Since weight is the reason for this site, I assume everybody has a decent set of scales. I don't and I WANT ONE. (After all, weightweenies need to weight. Obviously, weenie is no problem.) Currently, I use a double beam balance for small items; accurate but limited. I have better than average bathroom scales but I don't don't trust it to better than +- 1/2 lbs.
Weighed my bike at local bike shop on their spring scale. It worked pretty well but won't get down to ozs. accurately.
I need a digital hanging scale with a capacity of 50 lbs., metric mode, decent accuracy, resolution, and repeatability. The best I have found is from Mc Masters-Carr, http://www.mcmaster.com/ (this is an INCREDIBLE CATALOG. CHECK IT OUT FOR GENERAL HARDWARE) for $100. Can anyone suggest better? I don't want to spend a fortune.
ALERT!! Avoid Exacta Digital
They are out of business but their WEB site is still up. They are alive enough to cash my $30 charge but no scales made it to my door.
BUCKY BALLS HAVE CAJONES!! :wink: [/b]
You are right. I don't need 50 lbs capacity for bikes (at least I HOPE not!). But if I spend the money, I want as much flexibility as I can get. There are more things to weigh than bikes.
I have found fishing scales that handle around 22 lbs. at attrctive prices. I may compromise and settle for these. But, if you check their specs, accuracy and resolution aren't so good. Makes me not trust their overall quality. Since we are spending hundreds of dollars for grams, it would be nice to spend with knowledge.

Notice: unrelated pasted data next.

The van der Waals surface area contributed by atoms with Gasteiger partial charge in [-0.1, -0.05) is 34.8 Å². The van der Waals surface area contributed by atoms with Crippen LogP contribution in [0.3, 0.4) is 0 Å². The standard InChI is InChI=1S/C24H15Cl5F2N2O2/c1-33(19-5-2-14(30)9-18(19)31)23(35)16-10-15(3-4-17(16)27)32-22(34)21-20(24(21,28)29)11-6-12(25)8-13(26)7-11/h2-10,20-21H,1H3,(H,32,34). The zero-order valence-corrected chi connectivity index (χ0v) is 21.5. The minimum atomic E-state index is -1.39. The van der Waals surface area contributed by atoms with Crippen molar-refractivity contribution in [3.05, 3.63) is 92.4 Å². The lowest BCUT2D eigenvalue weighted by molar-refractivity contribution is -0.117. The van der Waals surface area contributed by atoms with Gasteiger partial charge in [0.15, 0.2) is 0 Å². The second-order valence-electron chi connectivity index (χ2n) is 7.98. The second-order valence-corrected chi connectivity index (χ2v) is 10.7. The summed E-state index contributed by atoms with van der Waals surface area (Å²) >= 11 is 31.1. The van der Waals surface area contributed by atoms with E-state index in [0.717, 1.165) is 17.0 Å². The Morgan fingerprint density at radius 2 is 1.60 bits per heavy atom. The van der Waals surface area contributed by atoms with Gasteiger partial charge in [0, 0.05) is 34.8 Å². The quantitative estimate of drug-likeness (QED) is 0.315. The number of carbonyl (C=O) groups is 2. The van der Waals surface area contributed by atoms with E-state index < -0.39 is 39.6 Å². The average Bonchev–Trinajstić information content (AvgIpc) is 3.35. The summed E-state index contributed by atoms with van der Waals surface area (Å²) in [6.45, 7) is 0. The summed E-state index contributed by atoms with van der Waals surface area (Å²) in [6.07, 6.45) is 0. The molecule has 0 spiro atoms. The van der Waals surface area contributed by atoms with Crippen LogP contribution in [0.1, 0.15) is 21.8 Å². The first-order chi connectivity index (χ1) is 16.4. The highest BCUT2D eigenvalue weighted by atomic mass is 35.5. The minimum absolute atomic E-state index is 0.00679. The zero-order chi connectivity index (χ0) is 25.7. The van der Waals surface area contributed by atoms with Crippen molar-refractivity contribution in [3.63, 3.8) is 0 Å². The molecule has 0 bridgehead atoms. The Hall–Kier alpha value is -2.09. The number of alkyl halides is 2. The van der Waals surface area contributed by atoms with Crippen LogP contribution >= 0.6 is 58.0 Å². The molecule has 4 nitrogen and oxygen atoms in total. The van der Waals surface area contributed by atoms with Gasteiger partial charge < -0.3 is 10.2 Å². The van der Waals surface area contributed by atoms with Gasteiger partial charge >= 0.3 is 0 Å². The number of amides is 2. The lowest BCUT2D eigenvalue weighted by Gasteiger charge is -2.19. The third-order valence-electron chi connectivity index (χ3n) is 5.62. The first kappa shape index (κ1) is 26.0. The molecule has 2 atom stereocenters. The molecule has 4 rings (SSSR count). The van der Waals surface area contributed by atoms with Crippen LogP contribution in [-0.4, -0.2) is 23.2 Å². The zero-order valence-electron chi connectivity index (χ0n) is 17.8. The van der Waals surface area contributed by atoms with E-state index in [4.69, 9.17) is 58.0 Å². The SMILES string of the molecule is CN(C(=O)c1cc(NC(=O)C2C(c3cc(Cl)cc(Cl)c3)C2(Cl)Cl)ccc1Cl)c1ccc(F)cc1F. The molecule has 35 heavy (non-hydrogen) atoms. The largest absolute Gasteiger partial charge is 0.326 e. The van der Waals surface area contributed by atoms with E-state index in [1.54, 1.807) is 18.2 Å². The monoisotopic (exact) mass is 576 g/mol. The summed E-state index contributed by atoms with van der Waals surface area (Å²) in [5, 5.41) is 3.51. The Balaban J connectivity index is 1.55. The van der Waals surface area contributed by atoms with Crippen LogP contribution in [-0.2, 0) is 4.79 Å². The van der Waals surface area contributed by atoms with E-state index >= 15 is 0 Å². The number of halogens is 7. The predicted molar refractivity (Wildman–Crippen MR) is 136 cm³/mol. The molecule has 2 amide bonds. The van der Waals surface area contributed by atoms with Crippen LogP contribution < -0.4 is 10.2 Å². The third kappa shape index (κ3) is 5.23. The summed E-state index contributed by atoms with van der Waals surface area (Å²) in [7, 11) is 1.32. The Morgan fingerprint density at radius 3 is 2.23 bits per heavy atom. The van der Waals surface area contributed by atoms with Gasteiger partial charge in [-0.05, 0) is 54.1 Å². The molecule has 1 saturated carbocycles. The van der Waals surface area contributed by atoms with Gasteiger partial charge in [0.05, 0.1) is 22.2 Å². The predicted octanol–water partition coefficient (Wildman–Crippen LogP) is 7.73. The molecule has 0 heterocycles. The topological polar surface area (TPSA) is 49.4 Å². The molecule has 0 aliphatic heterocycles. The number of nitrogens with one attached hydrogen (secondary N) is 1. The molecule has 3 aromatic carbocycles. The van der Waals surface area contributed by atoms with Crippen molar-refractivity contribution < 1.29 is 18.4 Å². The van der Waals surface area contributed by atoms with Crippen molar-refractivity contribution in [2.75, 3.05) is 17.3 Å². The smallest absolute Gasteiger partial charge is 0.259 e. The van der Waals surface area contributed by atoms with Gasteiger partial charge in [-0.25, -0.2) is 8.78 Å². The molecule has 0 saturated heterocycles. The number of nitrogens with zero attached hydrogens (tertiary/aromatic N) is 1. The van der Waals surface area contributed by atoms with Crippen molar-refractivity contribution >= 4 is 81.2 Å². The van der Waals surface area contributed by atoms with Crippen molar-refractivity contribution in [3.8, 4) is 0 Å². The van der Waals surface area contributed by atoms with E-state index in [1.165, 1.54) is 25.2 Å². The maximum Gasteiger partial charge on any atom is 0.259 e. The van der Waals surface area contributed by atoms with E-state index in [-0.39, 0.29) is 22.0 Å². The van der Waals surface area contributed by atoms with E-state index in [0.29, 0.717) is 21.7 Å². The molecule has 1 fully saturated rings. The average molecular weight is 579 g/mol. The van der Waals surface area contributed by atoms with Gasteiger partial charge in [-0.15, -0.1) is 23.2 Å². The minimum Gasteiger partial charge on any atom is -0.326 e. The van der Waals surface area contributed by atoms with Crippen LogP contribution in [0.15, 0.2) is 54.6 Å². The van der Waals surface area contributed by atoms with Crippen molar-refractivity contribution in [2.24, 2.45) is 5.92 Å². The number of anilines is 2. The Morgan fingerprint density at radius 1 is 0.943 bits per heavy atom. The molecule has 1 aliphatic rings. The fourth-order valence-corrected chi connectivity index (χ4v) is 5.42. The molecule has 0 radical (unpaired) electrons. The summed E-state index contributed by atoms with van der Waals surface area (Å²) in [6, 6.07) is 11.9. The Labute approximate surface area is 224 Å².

I'll continue to check eBay but previous searches yielded nothing. Thanks
BUCKY BALLS HAVE CAJONES!!
Since I trust Mc Masters-Carr, I used some of their less expensive hanging digital scales as examples. To be consistant I tried to use scales with similar maximum capacities. Accuracy is rated as a percentage of their full scale(maximum) capacities. For their 55 lb, $98.28, " Triple Scale" model, I came up with an accuracy of +- 4.4oz and +-125g. For their 60 lb, $297.98, "Dual Scale" model, the accuracy comes out at +-.77oz and +-21.6g.
Neither of these scales are good enough for weight weenies buying carbon bottle cages, like me. Pulling some weights out of the Colorado Cyclist catalog, the Douglas Carbon cage (33g) could weigh out from 0g to 158g (!) on the less expensive model and 11.4g to 54.6 on the more expensive scale. And there is no guarantee of consistancy from one session to another.
There is no doubt that the $297 scale is worth the extra money. But that is almost the cost of a set of CAT Claws. Do we care that much? If yes then I cheer our dedication to the cause. If no, then what the hell are we doing here?, I ask.
Given these hard to swallow facts, I must ask how everybody is coming up with their numbers (including the site examples)? Hate to burst your bubble. Does it matter?
BUCKY BALLS HAVE CAJONES!!
Joel, I have a good Ohaus double beam balance which will accurately weigh up to 2000g with the supplied aux weights and with resolution of 1/10g. This will handle most bike things. I suggest this type of scale for all weenies that care about accurate weights. They are not too expensive. Check Ohaus link below.
Joel, how in the world do you get your whole bike on the scales? I would like to see that and learn how to fold my bike. A 5kg scale is of interest. Who is the manufacturer, what model, & where did you get them (ebay?). Can you provide a link? Thanks.
Problem with small scales is that the pans don't handle physically akward items like wheels and complete bikes. Unless you want dissemble the item and weigh everything individually and then add everything up, as Wally suggested, double beams or any small scale may not get you there.